Editorial – High stakes in fall elections
Published 5:05 pm Tuesday, September 19, 2023
We’ve written previously in this space about the importance of this year’s Virginia General Assembly elections and how Isle of Wight County voters will have an outsized say in the outcome.
Senate District 17, whose second largest locality behind Suffolk is Isle of Wight, might well determine whether Democrats maintain control of the state Senate or Republicans seize it. Depending on what happens in the House of Delegates, a GOP-majority Senate could give Gov. Glenn Youngkin an unobstructed path to enactment of his conservative agenda in the final two years of his term.
District 17 is one of a handful of evenly partisan districts statewide that give both Democrats and Republicans a shot at winning them. A mostly rural district covering all of Western Tidewater and part of Southside Virginia, the 17th went for President Biden in 2020 and Youngkin in 2021, neither winning by large margins.
If you like what Youngkin wants to do in Virginia, your clear choice is Del. Emily Brewer, R-Isle of Wight. If you believe Youngkin would go too far with the help of a Republican General Assembly, your equally clear choice is Brewer’s opponent, Del. Clinton Jenkins, D-Suffolk.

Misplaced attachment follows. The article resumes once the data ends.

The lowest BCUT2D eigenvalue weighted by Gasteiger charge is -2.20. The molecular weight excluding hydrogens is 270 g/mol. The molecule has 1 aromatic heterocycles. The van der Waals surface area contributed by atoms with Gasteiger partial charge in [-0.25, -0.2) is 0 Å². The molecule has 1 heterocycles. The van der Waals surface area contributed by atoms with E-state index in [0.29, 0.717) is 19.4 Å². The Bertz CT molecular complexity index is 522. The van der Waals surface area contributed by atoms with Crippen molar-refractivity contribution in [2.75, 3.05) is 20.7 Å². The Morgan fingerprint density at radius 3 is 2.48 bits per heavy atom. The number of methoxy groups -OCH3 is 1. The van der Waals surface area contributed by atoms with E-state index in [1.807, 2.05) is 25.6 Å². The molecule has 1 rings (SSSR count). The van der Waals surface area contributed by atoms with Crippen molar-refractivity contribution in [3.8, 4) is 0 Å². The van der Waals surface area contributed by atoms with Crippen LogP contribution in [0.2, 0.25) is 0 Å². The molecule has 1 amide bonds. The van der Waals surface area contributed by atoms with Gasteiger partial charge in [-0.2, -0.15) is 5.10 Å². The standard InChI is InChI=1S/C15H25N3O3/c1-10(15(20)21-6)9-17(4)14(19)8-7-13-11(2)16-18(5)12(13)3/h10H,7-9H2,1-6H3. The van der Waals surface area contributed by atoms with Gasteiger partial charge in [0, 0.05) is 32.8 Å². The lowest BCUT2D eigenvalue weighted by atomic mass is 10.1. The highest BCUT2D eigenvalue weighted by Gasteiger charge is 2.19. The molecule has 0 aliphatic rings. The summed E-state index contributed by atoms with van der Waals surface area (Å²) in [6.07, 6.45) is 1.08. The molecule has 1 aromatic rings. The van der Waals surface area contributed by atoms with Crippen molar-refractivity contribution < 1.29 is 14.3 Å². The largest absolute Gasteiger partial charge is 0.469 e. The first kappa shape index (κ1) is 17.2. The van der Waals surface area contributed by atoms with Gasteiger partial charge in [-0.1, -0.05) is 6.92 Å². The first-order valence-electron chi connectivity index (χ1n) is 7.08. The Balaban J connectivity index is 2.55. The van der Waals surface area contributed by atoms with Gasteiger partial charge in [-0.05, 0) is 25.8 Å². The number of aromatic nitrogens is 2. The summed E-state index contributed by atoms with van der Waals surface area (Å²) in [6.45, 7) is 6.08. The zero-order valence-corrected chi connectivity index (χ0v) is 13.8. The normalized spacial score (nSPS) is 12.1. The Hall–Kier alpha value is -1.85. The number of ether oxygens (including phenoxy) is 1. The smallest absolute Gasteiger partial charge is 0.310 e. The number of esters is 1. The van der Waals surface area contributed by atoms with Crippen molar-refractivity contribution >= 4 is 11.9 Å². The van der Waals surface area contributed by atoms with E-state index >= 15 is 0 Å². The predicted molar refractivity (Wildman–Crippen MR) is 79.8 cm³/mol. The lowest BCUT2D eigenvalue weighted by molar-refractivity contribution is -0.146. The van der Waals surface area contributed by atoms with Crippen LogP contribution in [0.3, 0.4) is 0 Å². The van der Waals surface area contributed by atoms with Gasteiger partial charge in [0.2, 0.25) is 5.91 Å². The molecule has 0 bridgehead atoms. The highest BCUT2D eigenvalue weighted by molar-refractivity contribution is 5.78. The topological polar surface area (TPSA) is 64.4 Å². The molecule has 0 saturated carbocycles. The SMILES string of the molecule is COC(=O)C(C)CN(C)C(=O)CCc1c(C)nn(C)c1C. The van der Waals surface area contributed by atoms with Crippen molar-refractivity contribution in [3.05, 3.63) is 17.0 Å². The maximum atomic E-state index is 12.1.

Flying under the radar are elections even closer to home but no less impactful: three seats on the Isle of Wight County School Board.
Conservative candidates John Collick, Jason Maresh and Mark Wooster wrested control of the five-member board over the course of two election cycles in 2021 and 2022. Maresh and Wooster, who won special elections last year to fill unexpired terms, are back on the ballot this fall in Districts 4 and 2, respectively. If both win, the School Board will remain decidedly conservative no matter the outcome of colleague Denise Tynes’ reelection bid in District 1. If either loses to their more liberal challengers and Tynes prevails, the conservative wave of 2021 and 2022 will have ended.
At stake are important questions such as whether and how Isle of Wight County Schools, especially its teachers, should deal with race relations, gender and sexuality, or whether such matters should be left to families.
Conservative voters in the community were much more motivated in 2021 and 2022, and the elections really weren’t close. Then-School Board Chair Jackie Carr saw the handwriting on the wall and withdrew from her race against Collick prior to the election. Maresh and Wooster won in landslides.
Backlash from teachers and some parents when the new board asserted itself last winter suggests the opposition could be better organized at the ballot box this time around. They mostly sat on their hands the last two elections.
There’s not a lot of common ground between the two sides on the hot-button issues of the day, so voters have an important determination to make when early voting begins Sept. 22.